It’s been just two days since my doctor uttered the ugliest word imaginable. Cancer. It’s almost impossible for me to wrap my mind around cancer. I am a healthy, 34 year old, wife and mother with possible thyroid cancer. There it is again, cancer, it sounds as ugly today as it did yesterday.
My first cancer scare began in 2008, when I was diagnosed with Graves disease and a multi-nodule goiter. I know it sounds gross. It reminds me of some wicked witch, with a huge hairy goiter sticking out of her neck, but I assure you it sounds worse than it looks. I underwent a Fine Needle Aspiration (FNA) in 2008 to determine malignancy. A few days felt like a lifetime, but at last the results were in! Benign! I dodged the bullet. I did a little happy dance and didn’t think about
I would struggle with thyroid issues for three more years before my endocrinologist recommended having my thyroid removed. The nodules in my thyroid release their own hormones and leaves me in a constant thyroid battle between hypo and hyper. My doctor ran a RAI (radioactive iodine uptake) and my thyroid didn’t take up the iodine as expected, so I am not a candidate for radioactive iodine (I-131), leaving surgery as my only option. My only concern with the surgery was how hideous my scar would be. I am beginning to stock pile scarves and necklaces in an attempt to
combat staring and questions.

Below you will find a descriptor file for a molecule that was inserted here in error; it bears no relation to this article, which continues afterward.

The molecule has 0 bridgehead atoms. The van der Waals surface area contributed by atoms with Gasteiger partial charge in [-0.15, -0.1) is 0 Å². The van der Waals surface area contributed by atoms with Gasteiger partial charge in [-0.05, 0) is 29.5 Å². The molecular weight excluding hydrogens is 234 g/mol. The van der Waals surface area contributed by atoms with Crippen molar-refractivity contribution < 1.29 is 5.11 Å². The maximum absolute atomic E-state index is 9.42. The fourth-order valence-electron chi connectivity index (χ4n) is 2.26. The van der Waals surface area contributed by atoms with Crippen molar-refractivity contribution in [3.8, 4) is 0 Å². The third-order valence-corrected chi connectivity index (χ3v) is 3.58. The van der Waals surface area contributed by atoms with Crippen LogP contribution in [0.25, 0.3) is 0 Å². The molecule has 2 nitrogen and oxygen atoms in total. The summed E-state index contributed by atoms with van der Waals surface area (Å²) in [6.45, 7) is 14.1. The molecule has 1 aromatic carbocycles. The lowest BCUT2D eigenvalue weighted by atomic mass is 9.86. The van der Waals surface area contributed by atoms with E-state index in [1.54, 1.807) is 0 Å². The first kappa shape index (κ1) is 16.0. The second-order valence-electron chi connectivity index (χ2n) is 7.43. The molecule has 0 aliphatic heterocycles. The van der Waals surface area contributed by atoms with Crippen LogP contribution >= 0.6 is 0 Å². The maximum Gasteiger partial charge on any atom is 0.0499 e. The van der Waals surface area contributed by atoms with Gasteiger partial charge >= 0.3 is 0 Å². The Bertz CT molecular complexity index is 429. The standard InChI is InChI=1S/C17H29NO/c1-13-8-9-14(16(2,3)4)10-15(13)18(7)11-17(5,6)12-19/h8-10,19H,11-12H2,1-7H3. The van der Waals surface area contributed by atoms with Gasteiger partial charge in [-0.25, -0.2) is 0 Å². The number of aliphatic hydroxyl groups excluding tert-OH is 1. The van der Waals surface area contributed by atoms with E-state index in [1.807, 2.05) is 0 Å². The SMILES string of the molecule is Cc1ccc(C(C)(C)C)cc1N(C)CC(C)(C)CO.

It wasn’t until my surgeon uttered the words, “Betsy, you and Mitch (my husband) should prepare yourselves for the possibility of cancer”, that my whole focus changed. My heart sank. There it was again, cancer. The surgeon is concerned about the size and location of my largest nodule and although I have had a biopsy, he is still concerned it may be cancer. We won’t know if it is cancer until the thyroid is actually removed and examined by pathology.
As ugly as the word cancer is, I guess I am lucky. Thyroid cancer is extremely curable, and even though I know it is highly curable, I still find myself scared. I find strength among those women who fought the disease before me. Their words, wisdom and advice are the only comfort I have.
My surgery is scheduled for April 8th. So, for the next month I am left to ponder, worry and cry. When the last tear is shed, I will gather my strength and prepare to fight.
So readers, I fight. I fight for myself. I fight like a girl.
The informational content of this article is intended to convey a personal experience and, because every person’s experience is unique, should not be relied upon as a substitute for professional healthcare advice.